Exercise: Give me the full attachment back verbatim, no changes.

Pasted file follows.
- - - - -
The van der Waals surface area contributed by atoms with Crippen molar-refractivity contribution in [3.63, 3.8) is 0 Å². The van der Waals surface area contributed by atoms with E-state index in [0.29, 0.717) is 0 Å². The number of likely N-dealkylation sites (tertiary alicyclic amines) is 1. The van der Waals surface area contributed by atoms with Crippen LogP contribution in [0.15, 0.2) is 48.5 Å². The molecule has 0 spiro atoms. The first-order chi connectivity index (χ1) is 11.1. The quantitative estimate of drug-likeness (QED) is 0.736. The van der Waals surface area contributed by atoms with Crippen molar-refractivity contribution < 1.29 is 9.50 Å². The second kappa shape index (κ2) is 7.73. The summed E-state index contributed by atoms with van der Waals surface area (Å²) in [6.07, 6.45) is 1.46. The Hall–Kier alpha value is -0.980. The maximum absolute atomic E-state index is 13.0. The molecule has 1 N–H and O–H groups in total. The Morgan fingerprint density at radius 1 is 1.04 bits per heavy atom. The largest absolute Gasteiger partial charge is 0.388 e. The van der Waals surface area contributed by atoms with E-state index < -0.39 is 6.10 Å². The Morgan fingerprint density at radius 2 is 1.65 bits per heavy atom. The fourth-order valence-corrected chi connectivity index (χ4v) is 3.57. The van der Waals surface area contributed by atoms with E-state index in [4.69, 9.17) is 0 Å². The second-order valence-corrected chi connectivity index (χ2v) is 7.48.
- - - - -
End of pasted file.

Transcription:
The van der Waals surface area contributed by atoms with Crippen molar-refractivity contribution in [3.63, 3.8) is 0 Å². The van der Waals surface area contributed by atoms with E-state index in [0.29, 0.717) is 0 Å². The number of likely N-dealkylation sites (tertiary alicyclic amines) is 1. The van der Waals surface area contributed by atoms with Crippen LogP contribution in [0.15, 0.2) is 48.5 Å². The molecule has 0 spiro atoms. The first-order chi connectivity index (χ1) is 11.1. The quantitative estimate of drug-likeness (QED) is 0.736. The van der Waals surface area contributed by atoms with Crippen molar-refractivity contribution < 1.29 is 9.50 Å². The second kappa shape index (κ2) is 7.73. The summed E-state index contributed by atoms with van der Waals surface area (Å²) in [6.07, 6.45) is 1.46. The Hall–Kier alpha value is -0.980. The maximum absolute atomic E-state index is 13.0. The molecule has 1 N–H and O–H groups in total. The Morgan fingerprint density at radius 1 is 1.04 bits per heavy atom. The largest absolute Gasteiger partial charge is 0.388 e. The van der Waals surface area contributed by atoms with E-state index < -0.39 is 6.10 Å². The Morgan fingerprint density at radius 2 is 1.65 bits per heavy atom. The fourth-order valence-corrected chi connectivity index (χ4v) is 3.57. The van der Waals surface area contributed by atoms with E-state index in [4.69, 9.17) is 0 Å². The second-order valence-corrected chi connectivity index (χ2v) is 7.48.